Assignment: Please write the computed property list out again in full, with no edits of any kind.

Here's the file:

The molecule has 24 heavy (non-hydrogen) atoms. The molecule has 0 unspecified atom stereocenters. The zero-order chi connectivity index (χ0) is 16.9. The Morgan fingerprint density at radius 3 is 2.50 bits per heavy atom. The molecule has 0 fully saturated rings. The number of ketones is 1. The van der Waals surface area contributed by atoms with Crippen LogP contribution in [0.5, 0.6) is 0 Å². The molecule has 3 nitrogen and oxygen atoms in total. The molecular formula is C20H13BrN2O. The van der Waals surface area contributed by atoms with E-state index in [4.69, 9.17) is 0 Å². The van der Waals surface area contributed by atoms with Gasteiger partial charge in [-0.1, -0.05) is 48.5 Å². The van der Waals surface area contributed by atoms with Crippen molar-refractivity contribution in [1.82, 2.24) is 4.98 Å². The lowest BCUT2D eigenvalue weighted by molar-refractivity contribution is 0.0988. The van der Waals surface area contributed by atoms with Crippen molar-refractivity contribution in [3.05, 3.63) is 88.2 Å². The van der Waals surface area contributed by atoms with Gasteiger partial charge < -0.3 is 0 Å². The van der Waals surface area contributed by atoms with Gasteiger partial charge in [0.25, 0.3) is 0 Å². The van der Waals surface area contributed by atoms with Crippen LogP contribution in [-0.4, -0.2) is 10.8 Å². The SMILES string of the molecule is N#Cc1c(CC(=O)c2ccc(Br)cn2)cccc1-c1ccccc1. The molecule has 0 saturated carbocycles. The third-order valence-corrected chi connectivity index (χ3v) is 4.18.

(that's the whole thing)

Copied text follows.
The molecule has 24 heavy (non-hydrogen) atoms. The molecule has 0 unspecified atom stereocenters. The zero-order chi connectivity index (χ0) is 16.9. The Morgan fingerprint density at radius 3 is 2.50 bits per heavy atom. The molecule has 0 fully saturated rings. The number of ketones is 1. The van der Waals surface area contributed by atoms with Crippen LogP contribution in [0.5, 0.6) is 0 Å². The molecule has 3 nitrogen and oxygen atoms in total. The molecular formula is C20H13BrN2O. The van der Waals surface area contributed by atoms with E-state index in [4.69, 9.17) is 0 Å². The van der Waals surface area contributed by atoms with Gasteiger partial charge in [-0.1, -0.05) is 48.5 Å². The van der Waals surface area contributed by atoms with Crippen molar-refractivity contribution in [1.82, 2.24) is 4.98 Å². The lowest BCUT2D eigenvalue weighted by molar-refractivity contribution is 0.0988. The van der Waals surface area contributed by atoms with Crippen molar-refractivity contribution in [3.05, 3.63) is 88.2 Å². The van der Waals surface area contributed by atoms with Gasteiger partial charge < -0.3 is 0 Å². The van der Waals surface area contributed by atoms with Gasteiger partial charge in [0.25, 0.3) is 0 Å². The van der Waals surface area contributed by atoms with Crippen LogP contribution in [-0.4, -0.2) is 10.8 Å². The SMILES string of the molecule is N#Cc1c(CC(=O)c2ccc(Br)cn2)cccc1-c1ccccc1. The molecule has 0 saturated carbocycles. The third-order valence-corrected chi connectivity index (χ3v) is 4.18.